Estimated financial impacts of inaccurate obese patient data recorded by the Western Australian country health service
ORCID : 0000-0002-9457-128X
ORCID : 0000-0003-1384-5208
Journal of Multidisciplinary Healthcare
School of Medical and Health Sciences
Edith Cowan University - Open Access Support Scheme 2021
Purpose: Pressure on Australia’s healthcare system is increasing annually due to corresponding increases in chronic diseases such as obesity and rapidly ageing population growth across Australia, resulting in requirements for increased funding. This study investigates the financial impact to hospitals due to inaccurate obese patient recording and coding.
Background: Australian healthcare organisations receive Activity-Based Funding (ABF) which provides reimbursement of costs relating to the type of patient care delivered and the resources required for the patient treatment. Accurate healthcare data are essential to ensure accuracy of ABF and appropriate reimbursement of costs incurred by hospitals that manage obese patients. Managing obese patients results in operational funding requirements such as increased staffing and purchasing of equipment such as hoists, bariatric wheelchairs and bariatric beds, and hospitals must ensure that these clinical requirements are documented accurately in order to be reimbursed of these costs by way of ABF.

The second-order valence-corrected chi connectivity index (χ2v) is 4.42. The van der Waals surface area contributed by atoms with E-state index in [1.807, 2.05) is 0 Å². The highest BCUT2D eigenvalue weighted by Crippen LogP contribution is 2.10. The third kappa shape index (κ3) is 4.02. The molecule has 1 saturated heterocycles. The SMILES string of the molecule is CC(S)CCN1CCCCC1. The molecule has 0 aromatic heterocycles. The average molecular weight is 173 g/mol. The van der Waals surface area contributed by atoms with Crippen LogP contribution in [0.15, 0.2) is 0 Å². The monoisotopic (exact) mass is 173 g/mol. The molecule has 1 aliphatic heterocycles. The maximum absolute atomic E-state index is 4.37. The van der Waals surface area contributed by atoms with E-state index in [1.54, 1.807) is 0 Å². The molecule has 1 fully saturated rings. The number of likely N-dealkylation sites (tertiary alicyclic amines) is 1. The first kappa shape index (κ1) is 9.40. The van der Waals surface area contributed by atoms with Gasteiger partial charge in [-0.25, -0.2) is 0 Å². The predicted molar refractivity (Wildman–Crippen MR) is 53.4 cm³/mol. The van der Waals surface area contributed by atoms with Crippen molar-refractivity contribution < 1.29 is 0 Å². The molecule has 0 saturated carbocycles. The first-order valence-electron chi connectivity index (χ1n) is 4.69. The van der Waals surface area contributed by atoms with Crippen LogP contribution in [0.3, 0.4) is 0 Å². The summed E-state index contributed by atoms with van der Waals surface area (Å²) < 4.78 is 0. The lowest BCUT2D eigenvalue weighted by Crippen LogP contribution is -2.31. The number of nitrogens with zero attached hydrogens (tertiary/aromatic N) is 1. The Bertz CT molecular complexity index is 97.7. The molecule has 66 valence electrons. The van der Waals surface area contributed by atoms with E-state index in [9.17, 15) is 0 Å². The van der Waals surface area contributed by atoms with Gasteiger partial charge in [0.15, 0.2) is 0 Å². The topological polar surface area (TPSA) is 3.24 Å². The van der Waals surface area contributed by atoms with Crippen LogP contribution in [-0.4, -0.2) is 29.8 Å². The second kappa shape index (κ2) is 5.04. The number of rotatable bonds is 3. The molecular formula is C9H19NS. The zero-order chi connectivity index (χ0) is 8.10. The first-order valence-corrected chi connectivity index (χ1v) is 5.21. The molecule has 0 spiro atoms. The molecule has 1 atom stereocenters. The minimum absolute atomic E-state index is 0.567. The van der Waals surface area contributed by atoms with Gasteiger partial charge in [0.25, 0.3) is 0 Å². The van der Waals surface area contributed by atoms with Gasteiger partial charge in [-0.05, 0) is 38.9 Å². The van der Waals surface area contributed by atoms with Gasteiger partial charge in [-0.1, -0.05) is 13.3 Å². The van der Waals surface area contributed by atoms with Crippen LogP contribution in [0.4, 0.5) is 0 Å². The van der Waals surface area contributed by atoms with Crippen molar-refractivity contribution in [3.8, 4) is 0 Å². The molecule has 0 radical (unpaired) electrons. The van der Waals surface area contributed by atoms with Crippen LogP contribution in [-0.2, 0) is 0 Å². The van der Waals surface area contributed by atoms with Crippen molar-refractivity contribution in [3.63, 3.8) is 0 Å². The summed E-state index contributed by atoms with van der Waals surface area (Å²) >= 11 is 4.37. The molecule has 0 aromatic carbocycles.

Methods: This study identifies the financial implications of inaccurate obesity data within the Western Australian Country Health Service (WACHS) and examines factors that may affect obesity data recording accuracy. The study involves 85 cases of identified obesity data recording inaccuracy that were adjusted by entering corrected obesity codes, which then adjusted Diagnosis-related Groups, National Weighted Activity Units and Activity-Based Funding results.
Results: The study demonstrated estimated annual lost funding opportunities of $2.23 million due to obesity coding inaccuracy. An annual average of 616 cases of obesity data inaccuracy was calculated with an average lost funding opportunity of $3625 per case.
Conclusion: Improvements are required in the clinical recording and coding of patient obesity, such as mandatory recording of patient weight and height data and automated BMI calculations within electronic patient records. Enhanced obesity recording and coding accuracy will result in increased funding opportunities and reduced cost burdens that hospitals currently experience when required to fund obesity-related clinical and safety requirements within operational budgets.
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McClean, K., Cross, M., & Reed, S. (2021). Estimated financial impacts of inaccurate obese patient data recorded by the Western Australian country health service. Journal of Multidisciplinary Healthcare, 14, 2035-2042. https://doi.org/10.2147/JMDH.S321395